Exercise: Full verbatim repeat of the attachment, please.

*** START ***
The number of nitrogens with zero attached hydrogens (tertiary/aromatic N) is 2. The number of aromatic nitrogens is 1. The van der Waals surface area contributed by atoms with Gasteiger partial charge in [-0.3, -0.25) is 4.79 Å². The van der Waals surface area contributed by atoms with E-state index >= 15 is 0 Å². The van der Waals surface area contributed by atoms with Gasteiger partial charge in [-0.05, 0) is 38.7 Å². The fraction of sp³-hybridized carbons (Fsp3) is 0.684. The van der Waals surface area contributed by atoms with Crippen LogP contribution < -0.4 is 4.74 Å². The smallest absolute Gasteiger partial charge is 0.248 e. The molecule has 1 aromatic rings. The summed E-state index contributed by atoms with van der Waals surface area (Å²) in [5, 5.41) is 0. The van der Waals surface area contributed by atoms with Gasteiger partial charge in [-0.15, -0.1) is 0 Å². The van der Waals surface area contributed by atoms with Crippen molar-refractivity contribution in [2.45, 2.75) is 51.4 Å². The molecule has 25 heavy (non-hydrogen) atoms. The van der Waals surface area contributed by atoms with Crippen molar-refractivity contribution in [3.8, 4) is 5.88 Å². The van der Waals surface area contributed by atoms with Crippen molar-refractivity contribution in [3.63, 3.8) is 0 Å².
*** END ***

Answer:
The number of nitrogens with zero attached hydrogens (tertiary/aromatic N) is 2. The number of aromatic nitrogens is 1. The van der Waals surface area contributed by atoms with Gasteiger partial charge in [-0.3, -0.25) is 4.79 Å². The van der Waals surface area contributed by atoms with E-state index >= 15 is 0 Å². The van der Waals surface area contributed by atoms with Gasteiger partial charge in [-0.05, 0) is 38.7 Å². The fraction of sp³-hybridized carbons (Fsp3) is 0.684. The van der Waals surface area contributed by atoms with Crippen LogP contribution < -0.4 is 4.74 Å². The smallest absolute Gasteiger partial charge is 0.248 e. The molecule has 1 aromatic rings. The summed E-state index contributed by atoms with van der Waals surface area (Å²) in [5, 5.41) is 0. The van der Waals surface area contributed by atoms with Gasteiger partial charge in [-0.15, -0.1) is 0 Å². The van der Waals surface area contributed by atoms with Crippen molar-refractivity contribution in [2.45, 2.75) is 51.4 Å². The molecule has 25 heavy (non-hydrogen) atoms. The van der Waals surface area contributed by atoms with Crippen molar-refractivity contribution in [3.8, 4) is 5.88 Å². The van der Waals surface area contributed by atoms with Crippen molar-refractivity contribution in [3.63, 3.8) is 0 Å².